Nathu Khan Bagadwa
Special Grants | 30-06-2008 - 30-12-2009 | Completed

Traditionally, the teaching of folk music in Rajasthan has been an informal 'organic' affair. Children picked up musical skills by observing performances by their parents. Transmitting musical knowledge in this manner is, for a number of reasons, no longer as effective. As it has become more difficult to earn a livelihood through giving performances, the number of musicians who perform on a regular basis has diminished considerably. Consequently, the base on which a young artist developed his skills has eroded. Also, children of the music communities now attend formal schools and no longer live in a musically 'saturated' environment as the previous generation did. 

This grant supports a senior folk musician and teacher, Nathu Khan Bagadwa, to address this situation. He will develop a systemised teaching-learning process for folk music with a particular focus on the Maand, a form that the Bikaner region is particularly known for. He will select 15 youngsters, in the age group of 10 to18 years, from the 20 families of folk musicians that live in Jamsar, near Bikaner. They will be trained by him and assistant teachers on a daily basis. To support this process, performances of selected senior musicians of the Maand will be recorded and workshops organised with senior artists, students, local artists and parents. In the last phase of the project, students' performances will be recorded in a recording studio. 

Thirty senior musicians will be invited to record their songs. The aim is to collect up to 100 hours of recorded music as a resource for the teaching sessions. Since children today have fewer opportunities to listen to the music of the tradition to which they belong, the recordings will be invaluable, because listening to the music is as important as learning it. These recordings and the workshops that will be held every quarter will act as a bridge between the senior musicians and the learners. 

The students will also be introduced to musical instruments and music techniques that are not part of the tradition. Given rapidly changing ground realities, Nathu Khan feels that students must develop the skills and versatility to perform in new and diverse contexts. Some sessions, therefore, have been earmarked to acquaint students with the use of the keyboard and guitar. Also, a keyboard will have to be used as a substitute for the sarangi for the daily sessions. Though the sarangi is crucial to a Maand performance, the few sarangi players in the region are in great demand and it is not easy to avail of their services. This project therefore needs to be seen as an effort to develop a pedagogy for folk music that will work in the current context.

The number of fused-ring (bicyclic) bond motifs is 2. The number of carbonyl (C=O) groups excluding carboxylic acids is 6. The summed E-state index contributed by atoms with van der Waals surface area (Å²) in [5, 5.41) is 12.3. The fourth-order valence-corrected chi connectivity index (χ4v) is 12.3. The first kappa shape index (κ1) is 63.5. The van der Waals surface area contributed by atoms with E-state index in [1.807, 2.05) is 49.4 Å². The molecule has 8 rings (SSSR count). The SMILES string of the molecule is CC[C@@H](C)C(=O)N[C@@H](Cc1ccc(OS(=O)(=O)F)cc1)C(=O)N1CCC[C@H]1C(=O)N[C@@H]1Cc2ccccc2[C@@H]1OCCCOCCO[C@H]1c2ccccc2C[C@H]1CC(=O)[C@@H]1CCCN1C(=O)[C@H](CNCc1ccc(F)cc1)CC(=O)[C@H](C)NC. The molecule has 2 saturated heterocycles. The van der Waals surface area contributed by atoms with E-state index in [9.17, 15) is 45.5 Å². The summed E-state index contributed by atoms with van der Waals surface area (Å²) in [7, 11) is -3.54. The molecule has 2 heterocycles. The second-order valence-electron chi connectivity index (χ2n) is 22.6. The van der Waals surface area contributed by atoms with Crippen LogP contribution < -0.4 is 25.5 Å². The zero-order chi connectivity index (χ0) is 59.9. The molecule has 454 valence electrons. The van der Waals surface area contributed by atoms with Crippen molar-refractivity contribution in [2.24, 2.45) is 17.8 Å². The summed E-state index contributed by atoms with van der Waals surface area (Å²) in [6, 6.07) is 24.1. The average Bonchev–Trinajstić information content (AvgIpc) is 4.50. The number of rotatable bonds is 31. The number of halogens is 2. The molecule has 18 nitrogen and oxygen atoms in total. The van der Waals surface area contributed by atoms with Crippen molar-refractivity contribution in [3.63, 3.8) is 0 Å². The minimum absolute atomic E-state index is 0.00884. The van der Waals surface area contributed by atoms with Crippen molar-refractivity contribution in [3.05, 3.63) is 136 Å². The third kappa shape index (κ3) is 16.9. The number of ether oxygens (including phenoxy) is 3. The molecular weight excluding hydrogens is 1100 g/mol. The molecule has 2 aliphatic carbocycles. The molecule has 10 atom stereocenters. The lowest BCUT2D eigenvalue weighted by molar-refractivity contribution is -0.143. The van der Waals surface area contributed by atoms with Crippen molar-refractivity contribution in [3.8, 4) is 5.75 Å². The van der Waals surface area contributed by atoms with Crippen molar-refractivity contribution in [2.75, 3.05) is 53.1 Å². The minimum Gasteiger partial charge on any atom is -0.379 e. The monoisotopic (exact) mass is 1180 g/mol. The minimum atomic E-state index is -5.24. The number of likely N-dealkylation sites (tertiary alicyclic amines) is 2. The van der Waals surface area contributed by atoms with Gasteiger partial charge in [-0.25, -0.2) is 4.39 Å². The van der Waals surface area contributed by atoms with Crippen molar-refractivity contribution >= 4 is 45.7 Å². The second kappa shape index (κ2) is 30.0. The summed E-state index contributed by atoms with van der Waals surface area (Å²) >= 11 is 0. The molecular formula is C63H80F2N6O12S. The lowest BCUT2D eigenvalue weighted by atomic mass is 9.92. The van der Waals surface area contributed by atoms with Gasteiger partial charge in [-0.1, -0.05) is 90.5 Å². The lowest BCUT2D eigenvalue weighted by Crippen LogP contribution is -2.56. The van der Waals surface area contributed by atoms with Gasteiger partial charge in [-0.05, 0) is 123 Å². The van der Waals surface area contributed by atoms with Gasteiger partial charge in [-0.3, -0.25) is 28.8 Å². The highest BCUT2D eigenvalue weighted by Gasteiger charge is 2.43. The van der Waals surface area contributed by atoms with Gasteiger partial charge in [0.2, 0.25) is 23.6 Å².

To ensure that parents have a say in the entire process, regular meetings between the teachers and parents have been planned. Interaction with parents will ensure accountability of those who will train the students. A CD of students' performances will be created towards the end of the grant term, and will serve a dual purpose. First, it will be useful as a motivation tool for the students and will acquaint them with the recording studio environment. It will also serve as a testimony of Nathu Khan's success as a teacher and will be circulated among parents from the musician community, who, it is hoped, will become interested in having their children trained in music. 

The project has the potential to grow into a long-term intervention in the teaching and learning of music amongst the folk musicians of the Bikaner region, initiated and managed by the community. Dr Suman Yadav, who heads the Department of Music at the University of Rajasthan in Jaipur and is also a performing artist, will monitor and evaluate the project. With his knowledge of the region's folk traditions as well as formal music pedagogies, he would be able to offer appropriate guidance and inputs to ensure the project's full potential is realised.

The project will be managed by Nathu Khan Bagadwa, who will be the chief teacher and Anwar Ali Kohri, who will be the project co-ordinater.



This description is part of the institutional records created by IFA at the onset of the grant. The project may have changed in due course as reflected in the deliverables from the Grantee.




Mid-term Deliverables

Final Deliverables

Media Coverage


Grant No : 2008-0-003

Grantee Name : Nathu Khan Bagadwa

Programme : Special Grants

Grant Status : Completed

Start Date : 30-06-2008

End Date : 30-12-2009

Duration : One year and six months

Grant Amount : 3,67,600

Geographical Area of Work : Rajasthan

Disciplinary Field of Work : Music

Language : Marwari